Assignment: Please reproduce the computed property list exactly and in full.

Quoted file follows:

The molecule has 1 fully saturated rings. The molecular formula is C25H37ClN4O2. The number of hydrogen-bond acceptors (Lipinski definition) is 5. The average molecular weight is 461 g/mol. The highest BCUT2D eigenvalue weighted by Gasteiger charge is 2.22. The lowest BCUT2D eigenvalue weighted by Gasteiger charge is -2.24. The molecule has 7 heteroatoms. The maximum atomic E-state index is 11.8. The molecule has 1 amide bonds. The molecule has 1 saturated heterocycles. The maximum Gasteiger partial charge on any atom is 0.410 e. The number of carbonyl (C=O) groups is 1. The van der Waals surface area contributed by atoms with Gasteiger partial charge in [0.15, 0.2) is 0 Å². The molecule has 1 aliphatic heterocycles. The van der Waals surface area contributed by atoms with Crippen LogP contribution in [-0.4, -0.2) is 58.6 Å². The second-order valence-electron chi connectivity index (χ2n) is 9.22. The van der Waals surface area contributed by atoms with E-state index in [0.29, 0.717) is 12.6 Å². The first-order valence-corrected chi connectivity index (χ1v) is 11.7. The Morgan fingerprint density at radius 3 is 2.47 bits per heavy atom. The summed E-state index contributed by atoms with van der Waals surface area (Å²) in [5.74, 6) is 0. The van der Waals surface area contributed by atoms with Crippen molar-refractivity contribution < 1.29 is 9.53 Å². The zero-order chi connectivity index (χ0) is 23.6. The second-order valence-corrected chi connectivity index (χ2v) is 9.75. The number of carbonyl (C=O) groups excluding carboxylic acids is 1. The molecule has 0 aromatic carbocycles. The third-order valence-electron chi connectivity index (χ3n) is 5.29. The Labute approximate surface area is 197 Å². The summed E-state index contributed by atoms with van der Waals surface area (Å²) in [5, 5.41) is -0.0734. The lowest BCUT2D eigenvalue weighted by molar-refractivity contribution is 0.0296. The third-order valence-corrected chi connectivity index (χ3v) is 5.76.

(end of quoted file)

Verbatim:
The molecule has 1 fully saturated rings. The molecular formula is C25H37ClN4O2. The number of hydrogen-bond acceptors (Lipinski definition) is 5. The average molecular weight is 461 g/mol. The highest BCUT2D eigenvalue weighted by Gasteiger charge is 2.22. The lowest BCUT2D eigenvalue weighted by Gasteiger charge is -2.24. The molecule has 7 heteroatoms. The maximum atomic E-state index is 11.8. The molecule has 1 amide bonds. The molecule has 1 saturated heterocycles. The maximum Gasteiger partial charge on any atom is 0.410 e. The number of carbonyl (C=O) groups is 1. The van der Waals surface area contributed by atoms with Gasteiger partial charge in [0.15, 0.2) is 0 Å². The molecule has 1 aliphatic heterocycles. The van der Waals surface area contributed by atoms with Crippen LogP contribution in [-0.4, -0.2) is 58.6 Å². The second-order valence-electron chi connectivity index (χ2n) is 9.22. The van der Waals surface area contributed by atoms with E-state index in [0.29, 0.717) is 12.6 Å². The first-order valence-corrected chi connectivity index (χ1v) is 11.7. The Morgan fingerprint density at radius 3 is 2.47 bits per heavy atom. The summed E-state index contributed by atoms with van der Waals surface area (Å²) in [5.74, 6) is 0. The van der Waals surface area contributed by atoms with Crippen molar-refractivity contribution < 1.29 is 9.53 Å². The zero-order chi connectivity index (χ0) is 23.6. The second-order valence-corrected chi connectivity index (χ2v) is 9.75. The number of carbonyl (C=O) groups excluding carboxylic acids is 1. The molecule has 0 aromatic carbocycles. The third-order valence-electron chi connectivity index (χ3n) is 5.29. The Labute approximate surface area is 197 Å². The summed E-state index contributed by atoms with van der Waals surface area (Å²) in [5, 5.41) is -0.0734. The lowest BCUT2D eigenvalue weighted by molar-refractivity contribution is 0.0296. The third-order valence-corrected chi connectivity index (χ3v) is 5.76.